Google Autocorrect is a simple tool — but it can be quite powerful. From keyword research to maintaining your reputation, those suggestions can super-charge your digital marketing efforts.
In addition to finding popular keywords, there are several other areas where Google’s suggestions can be useful concerning SEO.
Uncover Key Words for Local SEO
Google Autocomplete can also provide suggestions for local SEO searches you might not have considered.
Say you are looking to rank the website of a coffee shop in Denver — would you just target “coffee shop Denver”? Or do people use neighborhoods, cross streets, or even zip codes?
Google Autocomplete will tell you what terms people search when looking for a coffee shop in Denver:
Looking at this example, what can we learn?
Denver Tech Center is a business and trading center in the southeast portion of Denver, Colorado. It’s a popular destination for business workers, so if your shop in that area, you’d want to include Denver Tech Center in your key terms list.
Denver Airport shows up on the list, so if the shop is near there, you’d want to target that term as well.
Google autocomplete shows several major landmarks (including the airport), so you will want to research if your shop is near any popular locations, such as a museum or shopping center.
There are also listings for Denver, NC, and Denver, PA, which means it’s probably a good idea to include the state.
It’s easy to assume you know what people will search — but it’s worth the few seconds it takes to check and see what inspiration Google autocomplete might offer.
Create a User-Friendly E-commerce Website
Ecommerce is big business — according to Oberlo, more than 2 billion people make online purchases annually. Despite many online shoppers, there’s also a stiff competition to get shoppers to your site.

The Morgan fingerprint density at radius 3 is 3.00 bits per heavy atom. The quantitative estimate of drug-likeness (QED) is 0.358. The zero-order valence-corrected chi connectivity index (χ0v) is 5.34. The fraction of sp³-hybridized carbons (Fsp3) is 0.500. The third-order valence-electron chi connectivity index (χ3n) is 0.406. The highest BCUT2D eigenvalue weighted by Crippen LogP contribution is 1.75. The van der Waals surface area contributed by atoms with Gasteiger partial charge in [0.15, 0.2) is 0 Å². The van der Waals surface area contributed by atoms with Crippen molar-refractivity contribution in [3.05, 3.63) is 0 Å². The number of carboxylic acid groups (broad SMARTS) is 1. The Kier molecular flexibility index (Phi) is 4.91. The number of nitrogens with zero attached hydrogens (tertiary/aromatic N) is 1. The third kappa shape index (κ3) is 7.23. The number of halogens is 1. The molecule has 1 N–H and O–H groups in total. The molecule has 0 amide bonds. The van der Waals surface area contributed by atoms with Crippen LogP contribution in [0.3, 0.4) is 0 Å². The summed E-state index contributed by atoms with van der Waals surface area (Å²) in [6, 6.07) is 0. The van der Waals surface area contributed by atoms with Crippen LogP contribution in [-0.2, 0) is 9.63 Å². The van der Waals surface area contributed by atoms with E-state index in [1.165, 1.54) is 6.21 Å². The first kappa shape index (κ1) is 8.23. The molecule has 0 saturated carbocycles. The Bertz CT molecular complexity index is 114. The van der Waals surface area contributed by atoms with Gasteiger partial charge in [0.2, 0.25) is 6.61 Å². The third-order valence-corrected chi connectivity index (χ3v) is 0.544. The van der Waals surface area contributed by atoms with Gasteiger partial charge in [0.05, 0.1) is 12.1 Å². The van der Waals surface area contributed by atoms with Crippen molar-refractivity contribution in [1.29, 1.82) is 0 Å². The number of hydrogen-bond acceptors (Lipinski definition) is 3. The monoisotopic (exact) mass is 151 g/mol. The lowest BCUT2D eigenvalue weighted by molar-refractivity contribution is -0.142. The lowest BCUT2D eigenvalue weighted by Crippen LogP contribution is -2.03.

Using autocomplete to find key terms to target is just one way to use the feature to create a better ecommerce store and create a user-friendly site.
Let’s say your e-commerce sells shoes, clothing, and accessories. Your goal is to make it as easy as possible to find what they want and make a purchase.
Google Autocomplete can help by:
Showing which categories are most popular: For example, if you search “women’s shoes” in Google, the search engine will also suggest: “women’s shoes near me,” “women’s shoes on sale,” and “women shoes size 12.” That means people often search for shoes on sale and by size, so those are categories you’ll want to include on your website.
Uncover popular brands: A search for “women’s tennis shoes” tells you which brands users search for most often, including Adidas and Nike. Those are brands your audience is likely to purchase.
Get ideas for your FAQ page: Searching “are women’s shoes…” provides a list of questions people often ask, including “are women’s shoe sizes the same as men’s?” and “are women’s shoes more narrow?” Those are questions people are asking, and providing those answers could help drive more traffic to your ecommerce site.
User experiences can impact search rankings, so making a user-friendly site should be a top priority.
Get Inspiration for Content Topics
Google Autocomplete features searches that people make regularly. Targeting any of those terms or phrases is going to drive traffic. (At least it will if your content is good!)
Here are a few suggestions for getting content inspiration:
Who, What, Where, How, Why: Use your primary key term with question words before or after (whichever makes more sense). See what Google suggests — you might uncover the bit of inspiration you need to write your next great piece of content.
Use action verbs: This can provide creative angles for your next blog post or ebook. Searching “content marketing is…” shows a list of quirky title ideas, including “Content marketing is like a first date.” Other ideas for action verbs include: are, will, show, be, build, and replace.
“Key Term and…”: Looking for related topics? Search your primary key term with “and” to see what associated terms searchers are looking for. For example, if you search “content marketing and…” Google suggests social media, lead generation, storytelling, and sales.
Content marketing is a critical part of SEO, so finding topics that users are searching for can improve the ranking for specific pages and a site.
Google Autocomplete isn’t just a neat user feature that allows you to complete a search term without typing it out.
You can also use it to discover valuable long-tail keywords that you wouldn’t have thought of yourself.
Of course, it can also wreak havoc on your life if an unflattering prediction appears next to your name or your company’s. It’s wise to keep an eye on what shows up on Google Autocomplete so that you can address a problem immediately.
Just don’t make a bad situation worse by using black hat techniques. It’s not worth it.